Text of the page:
Seeing the whole picture to becoming a successful investor
Last week, I wrote about the importance of taking control of your cash flow by understanding how a financial statement works.
This week, I want to talk about why moving beyond your own financial statement is the key to seeing the whole picture of what it takes to be a successful investor.
It takes two
Rich dad said, “Sophisticated investors must see at least two financial statements simultaneously if they want a true picture.” He drew the following diagrams:
“Always remember that your expense is someone else’s income,” said rich dad. “People who are out of control of their cash flow make the people who are in control of their cash flow rich.”
What investors do
Rich dad then drew up an example of what an investor sees using the example of a homeowner and a bank.
For the first time, I was seeing a true financial statement, the whole cycle of cash flow. What I noticed after some studying was that the same mortgage appeared in two different columns, the asset column and the liability column.
The lesson was that each person’s expenses are someone else’s income, and each person’s liabilities are someone else’s assets.
“That is why people who leave school and have not been trained to think in terms of financial statements often fall prey to those who do,” said rich dad. “When your banker says your home is an asset, they’re not really lying to you. They’re just not saying whose asset it really is. Your mortgage is your liability and the bank’s asset.”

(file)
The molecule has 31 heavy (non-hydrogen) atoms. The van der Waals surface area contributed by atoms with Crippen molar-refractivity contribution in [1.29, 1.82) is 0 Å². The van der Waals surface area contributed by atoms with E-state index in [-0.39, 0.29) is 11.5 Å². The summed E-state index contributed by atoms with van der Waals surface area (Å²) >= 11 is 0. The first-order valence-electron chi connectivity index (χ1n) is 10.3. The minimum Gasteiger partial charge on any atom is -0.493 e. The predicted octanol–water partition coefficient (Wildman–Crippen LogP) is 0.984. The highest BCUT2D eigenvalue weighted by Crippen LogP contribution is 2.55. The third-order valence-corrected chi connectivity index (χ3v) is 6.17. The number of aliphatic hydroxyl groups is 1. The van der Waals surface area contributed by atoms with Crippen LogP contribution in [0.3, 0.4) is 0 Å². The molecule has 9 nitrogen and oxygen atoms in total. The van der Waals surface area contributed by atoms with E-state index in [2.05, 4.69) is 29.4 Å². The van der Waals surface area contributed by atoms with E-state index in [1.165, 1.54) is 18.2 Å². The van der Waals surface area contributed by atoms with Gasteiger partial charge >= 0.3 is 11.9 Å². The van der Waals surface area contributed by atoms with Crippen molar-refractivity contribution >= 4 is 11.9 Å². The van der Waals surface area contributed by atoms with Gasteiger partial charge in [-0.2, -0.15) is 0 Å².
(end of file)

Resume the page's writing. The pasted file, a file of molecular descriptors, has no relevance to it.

Out one pocket and into the other
Rich dad’s simple definition of an asset was something that puts money in your pocket. His simple definition of a liability was something that takes money out of your pocket.
To demonstrate why a house was the bank’s asset, not the homeowner’s, he drew this diagram:
What good investors do is acquire or create assets that someone else pays for. If you can be on the cash-in-your-pocket end of the equation more than on the cash-out-of-your-pocket side, you’ll be a successful investor.
Learn by doing
Becoming a successful investor takes financial education and it takes putting that education into practice. One way to practice is to play games that simulate reality. The lessons are learned with less risk. That’s why I created CASHFLOW, a game that teaches the basics of financial literacy, accounting, and investing. Play for FREE online.
Today, I encourage you to start learning by doing. Take a look at your financial picture. Where is your cash flow going? Who are you making rich? Understanding this can make all the difference.